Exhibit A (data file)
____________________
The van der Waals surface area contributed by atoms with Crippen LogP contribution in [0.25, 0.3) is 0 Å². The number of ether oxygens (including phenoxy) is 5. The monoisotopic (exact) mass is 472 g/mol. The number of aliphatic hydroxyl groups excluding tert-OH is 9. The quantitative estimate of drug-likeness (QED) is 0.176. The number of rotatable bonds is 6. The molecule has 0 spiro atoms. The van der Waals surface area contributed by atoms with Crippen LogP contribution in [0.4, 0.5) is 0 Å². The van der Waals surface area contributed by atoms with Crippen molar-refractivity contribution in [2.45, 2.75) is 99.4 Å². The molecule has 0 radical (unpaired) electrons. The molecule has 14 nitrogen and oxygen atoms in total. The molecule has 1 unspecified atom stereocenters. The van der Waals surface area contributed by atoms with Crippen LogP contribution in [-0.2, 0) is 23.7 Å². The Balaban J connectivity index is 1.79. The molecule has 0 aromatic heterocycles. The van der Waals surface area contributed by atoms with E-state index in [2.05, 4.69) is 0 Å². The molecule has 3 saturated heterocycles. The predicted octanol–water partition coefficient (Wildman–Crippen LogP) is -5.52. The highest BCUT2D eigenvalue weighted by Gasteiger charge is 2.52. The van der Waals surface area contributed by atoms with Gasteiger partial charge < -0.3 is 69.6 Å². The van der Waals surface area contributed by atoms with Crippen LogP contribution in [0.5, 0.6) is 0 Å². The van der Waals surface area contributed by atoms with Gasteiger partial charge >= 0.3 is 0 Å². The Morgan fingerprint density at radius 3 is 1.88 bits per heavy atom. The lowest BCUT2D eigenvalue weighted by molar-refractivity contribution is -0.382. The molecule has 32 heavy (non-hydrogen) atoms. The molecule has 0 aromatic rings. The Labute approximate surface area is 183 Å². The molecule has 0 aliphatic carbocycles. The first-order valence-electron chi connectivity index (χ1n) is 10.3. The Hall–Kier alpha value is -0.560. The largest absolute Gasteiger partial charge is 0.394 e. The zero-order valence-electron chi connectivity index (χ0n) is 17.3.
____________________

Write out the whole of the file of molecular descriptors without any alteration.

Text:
The van der Waals surface area contributed by atoms with Crippen LogP contribution in [0.25, 0.3) is 0 Å². The number of ether oxygens (including phenoxy) is 5. The monoisotopic (exact) mass is 472 g/mol. The number of aliphatic hydroxyl groups excluding tert-OH is 9. The quantitative estimate of drug-likeness (QED) is 0.176. The number of rotatable bonds is 6. The molecule has 0 spiro atoms. The van der Waals surface area contributed by atoms with Crippen LogP contribution in [0.4, 0.5) is 0 Å². The van der Waals surface area contributed by atoms with Crippen molar-refractivity contribution in [2.45, 2.75) is 99.4 Å². The molecule has 0 radical (unpaired) electrons. The molecule has 14 nitrogen and oxygen atoms in total. The molecule has 1 unspecified atom stereocenters. The van der Waals surface area contributed by atoms with Crippen LogP contribution in [-0.2, 0) is 23.7 Å². The Balaban J connectivity index is 1.79. The molecule has 0 aromatic heterocycles. The van der Waals surface area contributed by atoms with E-state index in [2.05, 4.69) is 0 Å². The molecule has 3 saturated heterocycles. The predicted octanol–water partition coefficient (Wildman–Crippen LogP) is -5.52. The highest BCUT2D eigenvalue weighted by Gasteiger charge is 2.52. The van der Waals surface area contributed by atoms with Gasteiger partial charge < -0.3 is 69.6 Å². The van der Waals surface area contributed by atoms with Crippen LogP contribution in [0.5, 0.6) is 0 Å². The van der Waals surface area contributed by atoms with Gasteiger partial charge >= 0.3 is 0 Å². The Morgan fingerprint density at radius 3 is 1.88 bits per heavy atom. The lowest BCUT2D eigenvalue weighted by molar-refractivity contribution is -0.382. The molecule has 32 heavy (non-hydrogen) atoms. The molecule has 0 aromatic rings. The Labute approximate surface area is 183 Å². The molecule has 0 aliphatic carbocycles. The first-order valence-electron chi connectivity index (χ1n) is 10.3. The Hall–Kier alpha value is -0.560. The largest absolute Gasteiger partial charge is 0.394 e. The zero-order valence-electron chi connectivity index (χ0n) is 17.3.